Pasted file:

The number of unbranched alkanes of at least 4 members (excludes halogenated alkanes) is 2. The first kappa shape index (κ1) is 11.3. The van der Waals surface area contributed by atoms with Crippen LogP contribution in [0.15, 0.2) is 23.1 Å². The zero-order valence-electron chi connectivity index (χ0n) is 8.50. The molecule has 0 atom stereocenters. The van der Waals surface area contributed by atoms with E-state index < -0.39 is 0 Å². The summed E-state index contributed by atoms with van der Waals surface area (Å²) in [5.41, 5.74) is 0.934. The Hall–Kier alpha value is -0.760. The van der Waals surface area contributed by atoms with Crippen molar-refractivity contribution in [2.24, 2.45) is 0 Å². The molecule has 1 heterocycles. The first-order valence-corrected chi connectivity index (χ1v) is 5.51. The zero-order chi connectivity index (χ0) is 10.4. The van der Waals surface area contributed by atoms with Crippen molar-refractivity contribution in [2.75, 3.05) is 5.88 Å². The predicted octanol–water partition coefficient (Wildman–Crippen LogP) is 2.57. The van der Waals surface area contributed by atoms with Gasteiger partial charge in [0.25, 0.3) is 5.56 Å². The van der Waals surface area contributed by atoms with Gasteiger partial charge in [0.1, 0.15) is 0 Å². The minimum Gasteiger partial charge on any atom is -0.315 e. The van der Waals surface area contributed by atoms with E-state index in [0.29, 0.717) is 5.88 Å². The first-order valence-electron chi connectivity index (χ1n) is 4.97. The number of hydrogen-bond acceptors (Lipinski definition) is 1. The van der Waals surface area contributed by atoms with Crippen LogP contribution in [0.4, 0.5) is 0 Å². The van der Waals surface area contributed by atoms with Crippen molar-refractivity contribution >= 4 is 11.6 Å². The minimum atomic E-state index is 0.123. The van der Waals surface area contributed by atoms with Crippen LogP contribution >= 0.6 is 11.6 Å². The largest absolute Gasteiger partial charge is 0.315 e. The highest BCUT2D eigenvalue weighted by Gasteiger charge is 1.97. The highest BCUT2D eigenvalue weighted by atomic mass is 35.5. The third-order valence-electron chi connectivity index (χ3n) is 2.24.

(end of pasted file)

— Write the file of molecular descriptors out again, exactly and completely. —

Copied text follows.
The number of unbranched alkanes of at least 4 members (excludes halogenated alkanes) is 2. The first kappa shape index (κ1) is 11.3. The van der Waals surface area contributed by atoms with Crippen LogP contribution in [0.15, 0.2) is 23.1 Å². The zero-order valence-electron chi connectivity index (χ0n) is 8.50. The molecule has 0 atom stereocenters. The van der Waals surface area contributed by atoms with E-state index < -0.39 is 0 Å². The summed E-state index contributed by atoms with van der Waals surface area (Å²) in [5.41, 5.74) is 0.934. The Hall–Kier alpha value is -0.760. The van der Waals surface area contributed by atoms with Crippen molar-refractivity contribution in [2.24, 2.45) is 0 Å². The molecule has 1 heterocycles. The first-order valence-corrected chi connectivity index (χ1v) is 5.51. The zero-order chi connectivity index (χ0) is 10.4. The van der Waals surface area contributed by atoms with Crippen molar-refractivity contribution in [2.75, 3.05) is 5.88 Å². The predicted octanol–water partition coefficient (Wildman–Crippen LogP) is 2.57. The van der Waals surface area contributed by atoms with Gasteiger partial charge in [0.25, 0.3) is 5.56 Å². The van der Waals surface area contributed by atoms with Gasteiger partial charge in [0.1, 0.15) is 0 Å². The minimum Gasteiger partial charge on any atom is -0.315 e. The van der Waals surface area contributed by atoms with E-state index in [0.29, 0.717) is 5.88 Å². The first-order valence-electron chi connectivity index (χ1n) is 4.97. The number of hydrogen-bond acceptors (Lipinski definition) is 1. The van der Waals surface area contributed by atoms with Crippen LogP contribution in [0.4, 0.5) is 0 Å². The van der Waals surface area contributed by atoms with Crippen molar-refractivity contribution >= 4 is 11.6 Å². The minimum atomic E-state index is 0.123. The van der Waals surface area contributed by atoms with Crippen LogP contribution >= 0.6 is 11.6 Å². The largest absolute Gasteiger partial charge is 0.315 e. The highest BCUT2D eigenvalue weighted by Gasteiger charge is 1.97. The highest BCUT2D eigenvalue weighted by atomic mass is 35.5. The third-order valence-electron chi connectivity index (χ3n) is 2.24.